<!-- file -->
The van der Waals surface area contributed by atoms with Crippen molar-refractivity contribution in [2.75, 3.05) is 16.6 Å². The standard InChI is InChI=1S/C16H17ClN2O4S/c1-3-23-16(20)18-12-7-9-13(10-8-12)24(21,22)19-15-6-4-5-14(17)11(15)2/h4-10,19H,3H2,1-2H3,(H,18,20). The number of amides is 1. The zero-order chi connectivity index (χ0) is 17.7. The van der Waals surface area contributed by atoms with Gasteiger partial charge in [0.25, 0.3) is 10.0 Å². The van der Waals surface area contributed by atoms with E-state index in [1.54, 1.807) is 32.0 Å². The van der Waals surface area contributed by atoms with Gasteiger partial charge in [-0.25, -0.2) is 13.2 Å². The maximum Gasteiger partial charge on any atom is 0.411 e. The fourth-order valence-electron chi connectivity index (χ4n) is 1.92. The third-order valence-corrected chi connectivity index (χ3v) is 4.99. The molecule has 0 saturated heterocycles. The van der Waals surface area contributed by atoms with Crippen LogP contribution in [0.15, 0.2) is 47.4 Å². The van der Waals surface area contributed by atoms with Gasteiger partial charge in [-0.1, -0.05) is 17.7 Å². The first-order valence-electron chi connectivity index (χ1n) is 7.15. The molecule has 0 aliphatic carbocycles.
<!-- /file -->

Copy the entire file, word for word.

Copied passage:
The van der Waals surface area contributed by atoms with Crippen molar-refractivity contribution in [2.75, 3.05) is 16.6 Å². The standard InChI is InChI=1S/C16H17ClN2O4S/c1-3-23-16(20)18-12-7-9-13(10-8-12)24(21,22)19-15-6-4-5-14(17)11(15)2/h4-10,19H,3H2,1-2H3,(H,18,20). The number of amides is 1. The zero-order chi connectivity index (χ0) is 17.7. The van der Waals surface area contributed by atoms with Gasteiger partial charge in [0.25, 0.3) is 10.0 Å². The van der Waals surface area contributed by atoms with E-state index in [1.54, 1.807) is 32.0 Å². The van der Waals surface area contributed by atoms with Gasteiger partial charge in [-0.25, -0.2) is 13.2 Å². The maximum Gasteiger partial charge on any atom is 0.411 e. The fourth-order valence-electron chi connectivity index (χ4n) is 1.92. The third-order valence-corrected chi connectivity index (χ3v) is 4.99. The molecule has 0 saturated heterocycles. The van der Waals surface area contributed by atoms with Crippen LogP contribution in [0.15, 0.2) is 47.4 Å². The van der Waals surface area contributed by atoms with Gasteiger partial charge in [-0.1, -0.05) is 17.7 Å². The first-order valence-electron chi connectivity index (χ1n) is 7.15. The molecule has 0 aliphatic carbocycles.